Double-Tube Type MDEL
Evaluation of Photo-Catalytic Reaction Activity
The photo-catalyst was Degussa P-25 TiO2 (specific surface area 53 m2g−1 by the BET method, particle size 20–30 nm by TEM, composition 83% anatase and 17% rutile by X-ray diffraction). In this study, the photo-catalytic activity of TiO2 nano particle was investigated with the photo-catalytic decomposition of bromothymol blue (hereafter BTB) in its aqueous solution. BTB was chosen since it does not show strong absorption (and photo-decomposition) of UV-A light. High purity grade BTB was purchased from Daejung Chem. Co. Ltd. Initial concentration of BTB was about 3.0 × 10−5 mol/l, and 1,000 ml of solution was circulated into the quartz reactor tube (230 mm length, 40 mm diameter) by a flow rate of 300 cc/min. Double distilled water was employed in these studies to make a solution for the degradation experiments. The decomposition rate was evaluated from the change in BTB concentration at the reactor outlet as a function of irradiation time. The concentration of BTB was measured by the absorbance at 420 nm using a spectrophotometer (UV-1601, Shimadzu).
Results and Discussion
Effect of TiO2 Nano Particle Dosages
Effect of Microwave Intensity
In this study, a short wavelength electromagnetic wave UV is emitted by MDEL upon the irradiation of microwave. Therefore, the intensity of UV increases with the microwave power. UV, which carries intense energy, is used for exciting photo-catalyst. It can also contribute to degrading BTB directly. It was not possible to figure out the detailed mechanism how microwave took part in the degradation of BTB. Nevertheless, it can be inferred from the experimental result, which showed higher degradation efficiency at higher microwave intensity, that microwave contributed to degradation of BTB indirectly by increasing UV intensity. The thermal and non-thermal effects of microwave are also presumed to have contributed directly to the degradation reaction.
Effects of Ozone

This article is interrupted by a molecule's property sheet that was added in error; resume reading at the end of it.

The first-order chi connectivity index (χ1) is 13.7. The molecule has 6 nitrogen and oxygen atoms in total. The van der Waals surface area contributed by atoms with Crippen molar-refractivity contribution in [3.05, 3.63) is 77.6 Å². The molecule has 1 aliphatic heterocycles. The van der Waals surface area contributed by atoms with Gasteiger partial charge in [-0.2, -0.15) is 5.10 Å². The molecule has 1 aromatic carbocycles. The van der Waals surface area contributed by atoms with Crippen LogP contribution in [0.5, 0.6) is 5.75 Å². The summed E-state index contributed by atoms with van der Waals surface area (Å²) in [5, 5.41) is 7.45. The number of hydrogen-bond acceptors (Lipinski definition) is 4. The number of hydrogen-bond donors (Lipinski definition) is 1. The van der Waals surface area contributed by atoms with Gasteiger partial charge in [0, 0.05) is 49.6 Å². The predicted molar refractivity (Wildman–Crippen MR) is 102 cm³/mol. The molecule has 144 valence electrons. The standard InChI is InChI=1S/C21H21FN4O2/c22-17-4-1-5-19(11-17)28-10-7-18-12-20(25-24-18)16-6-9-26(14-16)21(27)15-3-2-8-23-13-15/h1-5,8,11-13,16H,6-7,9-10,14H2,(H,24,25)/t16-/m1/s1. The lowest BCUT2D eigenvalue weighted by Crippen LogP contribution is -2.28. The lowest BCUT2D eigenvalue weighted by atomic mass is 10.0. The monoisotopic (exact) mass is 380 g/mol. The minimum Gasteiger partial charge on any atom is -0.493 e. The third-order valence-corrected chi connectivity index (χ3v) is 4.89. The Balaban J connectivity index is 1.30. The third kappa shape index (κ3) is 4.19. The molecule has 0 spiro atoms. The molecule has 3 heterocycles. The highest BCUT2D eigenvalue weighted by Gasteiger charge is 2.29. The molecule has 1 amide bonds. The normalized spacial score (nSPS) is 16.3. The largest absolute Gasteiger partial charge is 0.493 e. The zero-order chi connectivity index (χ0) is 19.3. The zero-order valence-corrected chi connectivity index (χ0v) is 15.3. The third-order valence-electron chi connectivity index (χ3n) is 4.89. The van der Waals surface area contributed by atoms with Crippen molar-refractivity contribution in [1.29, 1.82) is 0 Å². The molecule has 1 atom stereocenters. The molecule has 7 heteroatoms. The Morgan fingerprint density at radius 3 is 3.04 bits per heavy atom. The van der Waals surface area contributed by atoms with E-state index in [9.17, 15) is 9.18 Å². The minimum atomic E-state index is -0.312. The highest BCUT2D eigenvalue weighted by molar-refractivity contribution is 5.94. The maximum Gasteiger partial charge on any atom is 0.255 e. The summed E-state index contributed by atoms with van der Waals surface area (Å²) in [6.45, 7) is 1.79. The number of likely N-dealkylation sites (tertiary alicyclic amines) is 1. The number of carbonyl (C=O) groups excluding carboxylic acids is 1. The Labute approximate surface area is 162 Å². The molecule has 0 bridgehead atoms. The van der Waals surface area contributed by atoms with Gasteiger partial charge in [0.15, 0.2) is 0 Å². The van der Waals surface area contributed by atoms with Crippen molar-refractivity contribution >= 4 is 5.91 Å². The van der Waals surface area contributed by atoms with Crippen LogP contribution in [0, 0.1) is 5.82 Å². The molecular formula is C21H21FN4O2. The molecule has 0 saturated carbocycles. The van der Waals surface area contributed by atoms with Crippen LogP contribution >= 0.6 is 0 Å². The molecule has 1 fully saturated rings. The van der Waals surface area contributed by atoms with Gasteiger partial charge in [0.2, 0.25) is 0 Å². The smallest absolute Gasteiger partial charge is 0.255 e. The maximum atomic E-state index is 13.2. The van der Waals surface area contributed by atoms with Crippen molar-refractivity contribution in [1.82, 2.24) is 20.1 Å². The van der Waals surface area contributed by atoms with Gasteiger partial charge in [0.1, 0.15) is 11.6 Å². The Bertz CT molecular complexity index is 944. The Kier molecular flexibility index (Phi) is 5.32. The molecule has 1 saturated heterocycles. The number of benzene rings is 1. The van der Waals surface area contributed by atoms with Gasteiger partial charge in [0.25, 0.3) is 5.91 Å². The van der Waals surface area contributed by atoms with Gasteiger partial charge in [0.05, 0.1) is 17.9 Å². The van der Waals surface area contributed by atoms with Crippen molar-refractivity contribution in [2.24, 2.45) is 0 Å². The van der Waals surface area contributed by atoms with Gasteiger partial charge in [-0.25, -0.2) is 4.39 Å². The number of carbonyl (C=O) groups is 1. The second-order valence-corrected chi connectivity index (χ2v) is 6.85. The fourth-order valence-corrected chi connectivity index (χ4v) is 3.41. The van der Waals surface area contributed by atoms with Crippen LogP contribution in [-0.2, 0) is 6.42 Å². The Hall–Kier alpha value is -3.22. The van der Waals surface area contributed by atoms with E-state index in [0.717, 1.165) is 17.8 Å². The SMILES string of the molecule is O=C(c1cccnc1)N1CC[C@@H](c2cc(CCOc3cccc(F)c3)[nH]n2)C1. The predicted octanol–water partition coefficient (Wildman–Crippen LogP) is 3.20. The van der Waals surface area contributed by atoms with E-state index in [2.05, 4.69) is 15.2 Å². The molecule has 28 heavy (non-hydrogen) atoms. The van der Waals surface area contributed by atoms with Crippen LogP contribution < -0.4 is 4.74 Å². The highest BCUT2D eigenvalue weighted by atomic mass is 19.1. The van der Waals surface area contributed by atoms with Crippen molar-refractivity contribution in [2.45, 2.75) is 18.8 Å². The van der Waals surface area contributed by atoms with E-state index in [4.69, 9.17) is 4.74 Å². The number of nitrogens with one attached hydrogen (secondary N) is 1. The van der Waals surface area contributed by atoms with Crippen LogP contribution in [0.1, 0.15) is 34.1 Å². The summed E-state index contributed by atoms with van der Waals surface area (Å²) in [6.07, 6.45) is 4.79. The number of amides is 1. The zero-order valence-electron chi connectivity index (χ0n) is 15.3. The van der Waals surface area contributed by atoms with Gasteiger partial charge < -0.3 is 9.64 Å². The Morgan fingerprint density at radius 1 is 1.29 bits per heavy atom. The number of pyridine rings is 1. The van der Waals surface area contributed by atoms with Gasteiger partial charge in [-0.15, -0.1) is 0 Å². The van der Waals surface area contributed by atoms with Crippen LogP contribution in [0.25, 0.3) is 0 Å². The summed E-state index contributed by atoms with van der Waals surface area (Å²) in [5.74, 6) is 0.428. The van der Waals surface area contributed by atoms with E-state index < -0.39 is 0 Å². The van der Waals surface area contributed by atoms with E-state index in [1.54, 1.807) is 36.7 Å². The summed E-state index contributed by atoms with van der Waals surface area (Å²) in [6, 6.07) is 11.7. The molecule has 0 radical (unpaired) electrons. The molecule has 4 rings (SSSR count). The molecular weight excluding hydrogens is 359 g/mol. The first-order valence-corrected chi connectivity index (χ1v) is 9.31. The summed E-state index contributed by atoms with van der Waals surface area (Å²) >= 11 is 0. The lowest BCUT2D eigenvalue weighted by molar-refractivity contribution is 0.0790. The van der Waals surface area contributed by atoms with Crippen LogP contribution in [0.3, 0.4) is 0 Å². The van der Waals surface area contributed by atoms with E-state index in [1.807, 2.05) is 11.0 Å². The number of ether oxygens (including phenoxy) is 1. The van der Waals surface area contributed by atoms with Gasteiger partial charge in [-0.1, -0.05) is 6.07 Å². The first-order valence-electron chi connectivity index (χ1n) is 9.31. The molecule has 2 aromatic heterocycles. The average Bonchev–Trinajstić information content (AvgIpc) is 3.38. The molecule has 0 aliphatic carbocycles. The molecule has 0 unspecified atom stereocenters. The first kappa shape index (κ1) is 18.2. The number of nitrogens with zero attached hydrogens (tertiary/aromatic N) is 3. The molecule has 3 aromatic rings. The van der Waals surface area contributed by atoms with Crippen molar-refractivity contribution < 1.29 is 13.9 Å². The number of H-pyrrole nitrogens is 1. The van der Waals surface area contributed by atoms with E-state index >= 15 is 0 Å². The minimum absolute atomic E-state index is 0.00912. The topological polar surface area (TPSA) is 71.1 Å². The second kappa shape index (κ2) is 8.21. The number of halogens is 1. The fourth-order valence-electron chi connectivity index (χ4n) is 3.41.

Effect of Addition H2O2
Comparison of the Effects of the Constituent Techniques
As is shown in Fig. 8, the decomposition reaction seldom took place when only microwave was irradiated (M). The rate constant for the case M was much lower than the ozone addition only case (O) even with the smallest ozone addition amount of 0.75 g/hr, for which the rate constant was 0.0584 min−1. When microwave irradiation and ozone addition were applied at the same time (MO), the rate constant (0.0588 min−1) was almost same as that of the case O. Thus, microwave irradiation does not seem to play a significant role in the decomposition reaction without photo-catalysis. For the case of microwave-assisted UV-TiO2 photo-catalysis using MDEL (MUP), the rate constant (0.0547 min−1) was significantly higher than that of the microwave only case (M), but it was a little lower than the ozone only case (O). When the microwave-assisted UV-TiO2 photo-catalysis was applied on top of ozone addition (MUPO), the decomposition rate constant was very high (0.1550 min−1), which was even larger than the sum of the rate constants for the cases of MO and MUP. When hydrogen peroxide was added as the auxiliary oxidant, instead of ozone, to the microwave-assisted UV-TiO2 photo-catalysis (MUPH), the decomposition rate still remained very high; the decomposition rate constant was 0.1954 min−1 with addition of 1.1632 × 10−2 mol hydrogen peroxide. The results of MUPO and MUPH indicate that there is a synergy effect when an auxiliary oxidant such as ozone or hydrogen peroxide is added to the microwave-assisted UV-TiO2 photo-catalytic decomposition reaction.
Microwave, a kind of electromagnetic wave with a very short wavelength, excites polar molecules to cause them to rotate and vibrate back and forth rapidly: e.g., water molecules vibrate about 2.45 × 109 times per second upon microwave irradiation. The original objective of this study was to enhance the decomposition reaction rate by exciting pollutant molecules using microwave irradiation. According to the experimental results shown above, the effect of excitement of pollutant molecules was negligible. When an auxiliary oxidant such as ozone or hydrogen peroxide was added to the microwave-assisted photo-catalysis, however, a synergy effect that enhanced the reaction rate considerably was observed. This result suggests that microwave irradiation may enhance the production of active intermediate products, e.g., OH radicals, by activating the auxiliary oxidants. However, it is difficult to examine this hypothesis quantitatively using the limited experimental results obtained in this study. It is required to design a new experimental system and conduct more quantitative investigation into this question in the future.